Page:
What are your favourite Diwali indulgences?

The Christmas season is upon us, and in these happy times even the healthiest and strongest of us succumb to temptation. With all the special treats and delicious foods this season brings, it’s common to have a favorite indulgence. Nutritionists and fitness trainers say there’s nothing wrong with indulging in treats every once in a while because it leads to happiness and positive feelings. However, it shouldn’t be a license to eat just about anything at every meal.

“There’s no point in feeling guilty about eating something you like just because your diet or nutrition plan forbids it. Food is closely linked to emotions, and positive emotions are just as important to your health as exercise,” says Sandeep Sachdev, nutritionist and co-founder of Easy Human fitness studio and cafe in Mumbai. “Instead of beating yourself up for feeling good, just a little planning and not skipping your regular exercise routine will ensure you stay on track with your health and fitness goals.”

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Fitness writers at Living room has a healthy relationship with food and does not indulge in indulgences or turn to compensatory exercise. They just plan well and get in their regular workouts. In this story, Living room fitness writers share their favorite indulgences and how they strike a balance.

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Preeti Zachariah

Zacharias does not have a specific indulgence. “It’s actually a wide range. I love modaks and karanjis if my mom makes them. If they are around, I will definitely eat them. I love my mother’s homemade things. She also makes snacks like chakli (murukku), namkeen and sheera poori, which I like. I also love this special Mysore Pak-style sweet, which only Sri Krishna Sweets makes,” says Zachariah.

In the past, Zachariah used to feel guilty about eating these treats but now she doesn’t. “I find the guilt puts me in binge mode, which is much worse. When I indulge, I just move on and go back to normal eating habits the next day. Plus, I try to move almost every day, festival or not,” she says.

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Sohini Sen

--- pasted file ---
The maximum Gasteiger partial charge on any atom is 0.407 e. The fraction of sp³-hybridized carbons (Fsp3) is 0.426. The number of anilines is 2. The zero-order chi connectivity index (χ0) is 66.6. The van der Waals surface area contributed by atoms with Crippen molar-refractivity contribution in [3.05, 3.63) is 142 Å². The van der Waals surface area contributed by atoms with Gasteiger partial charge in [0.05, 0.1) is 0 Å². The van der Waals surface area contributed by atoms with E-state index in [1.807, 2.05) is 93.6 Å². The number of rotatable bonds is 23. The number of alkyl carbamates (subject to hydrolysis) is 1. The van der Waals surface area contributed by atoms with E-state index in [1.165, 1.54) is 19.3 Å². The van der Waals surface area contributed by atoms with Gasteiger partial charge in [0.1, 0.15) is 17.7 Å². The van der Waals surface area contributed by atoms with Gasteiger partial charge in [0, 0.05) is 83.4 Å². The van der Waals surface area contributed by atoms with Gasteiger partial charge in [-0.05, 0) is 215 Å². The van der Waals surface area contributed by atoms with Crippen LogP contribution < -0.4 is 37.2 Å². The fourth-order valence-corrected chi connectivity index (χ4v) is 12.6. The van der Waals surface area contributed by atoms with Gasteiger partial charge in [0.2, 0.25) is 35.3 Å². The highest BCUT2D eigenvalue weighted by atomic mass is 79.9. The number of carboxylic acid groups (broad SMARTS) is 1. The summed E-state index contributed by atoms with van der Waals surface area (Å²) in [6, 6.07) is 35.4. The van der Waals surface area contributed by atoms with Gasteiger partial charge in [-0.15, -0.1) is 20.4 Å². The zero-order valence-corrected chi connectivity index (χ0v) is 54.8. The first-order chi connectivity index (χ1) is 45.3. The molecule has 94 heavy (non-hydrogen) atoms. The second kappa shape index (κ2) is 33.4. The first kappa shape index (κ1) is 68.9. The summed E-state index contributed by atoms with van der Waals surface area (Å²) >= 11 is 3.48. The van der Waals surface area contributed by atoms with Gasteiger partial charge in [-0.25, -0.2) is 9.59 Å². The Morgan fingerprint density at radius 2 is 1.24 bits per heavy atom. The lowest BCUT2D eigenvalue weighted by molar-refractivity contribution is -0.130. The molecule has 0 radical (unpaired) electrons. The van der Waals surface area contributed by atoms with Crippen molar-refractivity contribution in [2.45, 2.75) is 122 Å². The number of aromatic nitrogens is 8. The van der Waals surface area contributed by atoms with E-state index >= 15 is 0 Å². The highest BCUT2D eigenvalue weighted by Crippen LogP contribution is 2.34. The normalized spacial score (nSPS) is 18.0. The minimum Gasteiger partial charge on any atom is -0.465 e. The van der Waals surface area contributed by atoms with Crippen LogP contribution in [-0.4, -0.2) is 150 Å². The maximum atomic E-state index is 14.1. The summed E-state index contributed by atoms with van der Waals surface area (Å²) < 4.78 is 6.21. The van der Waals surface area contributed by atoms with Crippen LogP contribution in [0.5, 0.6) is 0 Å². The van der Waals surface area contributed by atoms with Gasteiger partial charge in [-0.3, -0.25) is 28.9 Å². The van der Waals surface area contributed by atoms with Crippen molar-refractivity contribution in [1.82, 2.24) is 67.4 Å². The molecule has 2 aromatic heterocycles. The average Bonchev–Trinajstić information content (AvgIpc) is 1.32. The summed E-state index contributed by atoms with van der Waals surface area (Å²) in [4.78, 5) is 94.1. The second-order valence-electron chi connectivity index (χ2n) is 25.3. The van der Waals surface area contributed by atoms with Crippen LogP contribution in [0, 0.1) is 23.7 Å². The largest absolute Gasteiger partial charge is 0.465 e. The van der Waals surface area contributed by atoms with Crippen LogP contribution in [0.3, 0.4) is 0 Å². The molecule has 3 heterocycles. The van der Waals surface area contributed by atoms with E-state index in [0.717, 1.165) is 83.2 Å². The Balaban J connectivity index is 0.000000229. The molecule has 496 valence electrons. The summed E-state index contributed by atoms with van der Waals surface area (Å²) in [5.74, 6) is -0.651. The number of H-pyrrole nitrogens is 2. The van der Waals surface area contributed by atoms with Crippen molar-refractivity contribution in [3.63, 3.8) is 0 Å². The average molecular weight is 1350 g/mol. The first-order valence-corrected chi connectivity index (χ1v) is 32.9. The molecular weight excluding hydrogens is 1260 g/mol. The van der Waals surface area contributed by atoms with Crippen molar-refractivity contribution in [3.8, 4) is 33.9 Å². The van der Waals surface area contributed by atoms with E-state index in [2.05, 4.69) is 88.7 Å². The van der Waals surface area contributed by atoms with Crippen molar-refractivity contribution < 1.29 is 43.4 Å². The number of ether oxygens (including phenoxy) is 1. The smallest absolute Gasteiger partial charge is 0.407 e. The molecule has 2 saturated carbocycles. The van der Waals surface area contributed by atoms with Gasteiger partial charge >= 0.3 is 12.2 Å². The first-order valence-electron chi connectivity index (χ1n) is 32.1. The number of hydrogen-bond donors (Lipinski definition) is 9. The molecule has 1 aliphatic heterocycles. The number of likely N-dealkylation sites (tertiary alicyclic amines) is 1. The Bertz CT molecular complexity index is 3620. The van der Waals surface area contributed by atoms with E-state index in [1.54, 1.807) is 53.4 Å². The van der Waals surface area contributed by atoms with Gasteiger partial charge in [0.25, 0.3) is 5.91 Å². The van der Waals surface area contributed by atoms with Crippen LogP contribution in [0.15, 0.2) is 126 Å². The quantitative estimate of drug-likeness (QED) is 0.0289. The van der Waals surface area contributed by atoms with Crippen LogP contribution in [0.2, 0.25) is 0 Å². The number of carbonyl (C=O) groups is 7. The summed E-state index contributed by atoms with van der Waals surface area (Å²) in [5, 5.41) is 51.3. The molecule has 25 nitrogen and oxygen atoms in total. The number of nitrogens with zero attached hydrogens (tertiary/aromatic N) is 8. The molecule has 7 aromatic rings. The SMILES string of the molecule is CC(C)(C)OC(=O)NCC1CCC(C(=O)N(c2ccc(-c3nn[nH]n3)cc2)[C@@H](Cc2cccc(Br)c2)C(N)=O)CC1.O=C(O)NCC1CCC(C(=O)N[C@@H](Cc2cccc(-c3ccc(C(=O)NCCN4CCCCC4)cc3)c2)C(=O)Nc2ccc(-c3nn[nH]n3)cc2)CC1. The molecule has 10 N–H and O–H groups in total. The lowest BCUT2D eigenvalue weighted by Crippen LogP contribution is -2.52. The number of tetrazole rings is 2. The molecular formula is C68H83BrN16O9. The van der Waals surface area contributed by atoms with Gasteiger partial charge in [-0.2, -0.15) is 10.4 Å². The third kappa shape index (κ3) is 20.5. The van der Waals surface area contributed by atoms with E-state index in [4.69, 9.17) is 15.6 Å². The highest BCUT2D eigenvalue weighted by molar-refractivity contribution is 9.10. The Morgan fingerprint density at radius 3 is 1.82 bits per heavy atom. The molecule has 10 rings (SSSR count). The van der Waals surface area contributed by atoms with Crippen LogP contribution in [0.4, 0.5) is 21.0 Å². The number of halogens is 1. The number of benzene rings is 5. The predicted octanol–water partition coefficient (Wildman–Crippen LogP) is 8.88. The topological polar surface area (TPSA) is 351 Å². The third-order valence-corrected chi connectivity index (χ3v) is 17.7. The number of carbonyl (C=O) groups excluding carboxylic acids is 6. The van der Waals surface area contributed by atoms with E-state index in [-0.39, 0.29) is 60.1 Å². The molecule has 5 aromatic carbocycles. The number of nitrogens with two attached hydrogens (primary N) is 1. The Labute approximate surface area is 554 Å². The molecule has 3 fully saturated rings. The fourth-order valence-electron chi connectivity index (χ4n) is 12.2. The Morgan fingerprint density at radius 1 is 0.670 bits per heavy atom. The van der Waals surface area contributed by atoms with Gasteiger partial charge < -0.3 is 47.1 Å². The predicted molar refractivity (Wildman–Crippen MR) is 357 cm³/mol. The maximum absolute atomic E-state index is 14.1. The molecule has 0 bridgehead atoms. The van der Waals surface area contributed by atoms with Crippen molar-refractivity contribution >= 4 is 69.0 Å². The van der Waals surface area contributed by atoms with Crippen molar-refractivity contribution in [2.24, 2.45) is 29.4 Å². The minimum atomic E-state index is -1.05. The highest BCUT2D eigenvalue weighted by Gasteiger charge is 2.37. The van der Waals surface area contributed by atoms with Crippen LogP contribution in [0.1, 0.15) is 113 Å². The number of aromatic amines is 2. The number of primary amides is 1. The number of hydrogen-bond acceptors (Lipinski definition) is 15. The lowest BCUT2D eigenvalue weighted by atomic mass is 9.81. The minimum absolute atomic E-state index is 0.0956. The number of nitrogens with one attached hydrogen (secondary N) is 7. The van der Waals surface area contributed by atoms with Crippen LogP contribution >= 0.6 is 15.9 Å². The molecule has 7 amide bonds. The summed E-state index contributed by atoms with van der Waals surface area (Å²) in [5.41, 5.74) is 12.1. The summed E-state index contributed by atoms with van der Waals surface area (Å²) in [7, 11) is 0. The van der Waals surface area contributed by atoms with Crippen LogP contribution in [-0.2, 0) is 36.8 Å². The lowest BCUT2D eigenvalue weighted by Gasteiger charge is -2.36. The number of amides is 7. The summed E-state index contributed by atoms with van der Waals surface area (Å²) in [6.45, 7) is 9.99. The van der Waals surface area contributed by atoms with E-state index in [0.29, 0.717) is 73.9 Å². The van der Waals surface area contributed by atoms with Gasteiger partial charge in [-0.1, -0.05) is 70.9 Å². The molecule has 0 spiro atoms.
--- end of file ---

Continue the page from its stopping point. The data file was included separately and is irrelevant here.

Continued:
Runner and Crossfit enthusiast Sen wonders what’s the point of festivals if you can’t even enjoy the food during these special occasions? She loves the festive specialty for any festival coming up, but also admits her whole life is full of cheat meals, including eating pieces of a Theobroma loaf for breakfast sometimes. “I used to love modaks for Ganesh Chaturthi when I lived in Mumbai. During Durga Pujas, I love to party luchi and manghso. And no Christmas is complete without rum-soaked fruitcakes,” says Sen.

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She never regrets eating these festive treats and there is definitely no guilt. “When I do eat, I make a mental note not to overdo it. And I usually work out in the mornings on the days I indulge if the cheat meal or indulgence is pre-planned. I tend to overeat if I keep myself hungry, so even though I know that I’m going to eat junk in the evening, I’d still eat a lunch that might be lighter than normal, but I wouldn’t skip it completely, she says.

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Pulasta Dhar

Football commentator and fitness writer Dhar is not waiting for the festivals to indulge him. He starts the day with a cookie. “My constant pleasure throughout the year is a carrot cake or a dense chocolate cake with my morning coffee. I eat some kind of creamless cake almost every day in the morning. I don’t eat sweets or mithai at all and as such have no love for specific party sweets,” says Dhar, who feels no guilt over the sweet start to the day as he earns his sugar. “Not only do I earn my sugar but I also know that my body needs anywhere between 15-20 grams of sugar a day.” Dhar does not turn to any additional guilt-relieving exercises to chalk off the morning cake. But he sticks to his exercise routine and works out at least four days a week. “It works for me.”

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Shrenik Avlani

As for me, I love street food pani puri, sev puri and Hello chat. But I travel a lot, so I don’t have access to them most of the year. When I travel, I dig fries, chips and local dive bars. These things bring me happiness and in current times that is a big deal. Sometimes I get upset about hangovers but never feel guilty about eating and drinking what I like. Another thing that makes me happy and I really enjoy is doing some kind of sport or exercise, which I do at least four to five times a week. I run and bike no matter what part of the world I’m in. When I’m on the road I also do Crossfit and try to go to a local gym when it’s affordable. Finally, I usually eat no more than three meals a day and do not snack or munch on anything in between.

Shrenik Avlani is a writer and editor and co-author of The Shivfit Waya functional fitness book.

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